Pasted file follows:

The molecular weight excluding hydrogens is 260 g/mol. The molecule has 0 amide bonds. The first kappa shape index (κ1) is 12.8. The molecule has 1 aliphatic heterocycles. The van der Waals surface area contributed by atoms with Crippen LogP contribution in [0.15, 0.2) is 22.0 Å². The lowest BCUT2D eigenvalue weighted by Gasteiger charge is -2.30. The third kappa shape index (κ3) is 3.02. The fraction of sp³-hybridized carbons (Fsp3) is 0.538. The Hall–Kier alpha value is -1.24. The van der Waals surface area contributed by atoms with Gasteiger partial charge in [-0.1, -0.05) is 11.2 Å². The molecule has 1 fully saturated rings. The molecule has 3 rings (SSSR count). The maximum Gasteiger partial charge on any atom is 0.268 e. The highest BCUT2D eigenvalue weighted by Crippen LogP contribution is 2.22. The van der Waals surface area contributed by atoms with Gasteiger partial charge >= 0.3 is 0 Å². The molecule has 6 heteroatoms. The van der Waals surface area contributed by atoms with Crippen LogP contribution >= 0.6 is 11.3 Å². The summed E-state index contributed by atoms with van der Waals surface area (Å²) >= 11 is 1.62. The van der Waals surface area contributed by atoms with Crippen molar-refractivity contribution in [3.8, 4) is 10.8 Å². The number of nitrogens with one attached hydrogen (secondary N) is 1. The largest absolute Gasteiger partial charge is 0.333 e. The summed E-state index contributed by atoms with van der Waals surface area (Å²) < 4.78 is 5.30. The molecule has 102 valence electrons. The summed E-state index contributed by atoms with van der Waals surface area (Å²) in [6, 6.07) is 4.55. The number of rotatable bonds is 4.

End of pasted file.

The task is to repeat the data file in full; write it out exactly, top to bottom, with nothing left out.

The molecular weight excluding hydrogens is 260 g/mol. The molecule has 0 amide bonds. The first kappa shape index (κ1) is 12.8. The molecule has 1 aliphatic heterocycles. The van der Waals surface area contributed by atoms with Crippen LogP contribution in [0.15, 0.2) is 22.0 Å². The lowest BCUT2D eigenvalue weighted by Gasteiger charge is -2.30. The third kappa shape index (κ3) is 3.02. The fraction of sp³-hybridized carbons (Fsp3) is 0.538. The Hall–Kier alpha value is -1.24. The van der Waals surface area contributed by atoms with Gasteiger partial charge in [-0.1, -0.05) is 11.2 Å². The molecule has 1 fully saturated rings. The molecule has 3 rings (SSSR count). The maximum Gasteiger partial charge on any atom is 0.268 e. The highest BCUT2D eigenvalue weighted by Crippen LogP contribution is 2.22. The van der Waals surface area contributed by atoms with Gasteiger partial charge >= 0.3 is 0 Å². The molecule has 6 heteroatoms. The van der Waals surface area contributed by atoms with Crippen LogP contribution >= 0.6 is 11.3 Å². The summed E-state index contributed by atoms with van der Waals surface area (Å²) >= 11 is 1.62. The van der Waals surface area contributed by atoms with Crippen molar-refractivity contribution in [3.8, 4) is 10.8 Å². The number of nitrogens with one attached hydrogen (secondary N) is 1. The largest absolute Gasteiger partial charge is 0.333 e. The summed E-state index contributed by atoms with van der Waals surface area (Å²) < 4.78 is 5.30. The molecule has 102 valence electrons. The summed E-state index contributed by atoms with van der Waals surface area (Å²) in [6, 6.07) is 4.55. The number of rotatable bonds is 4.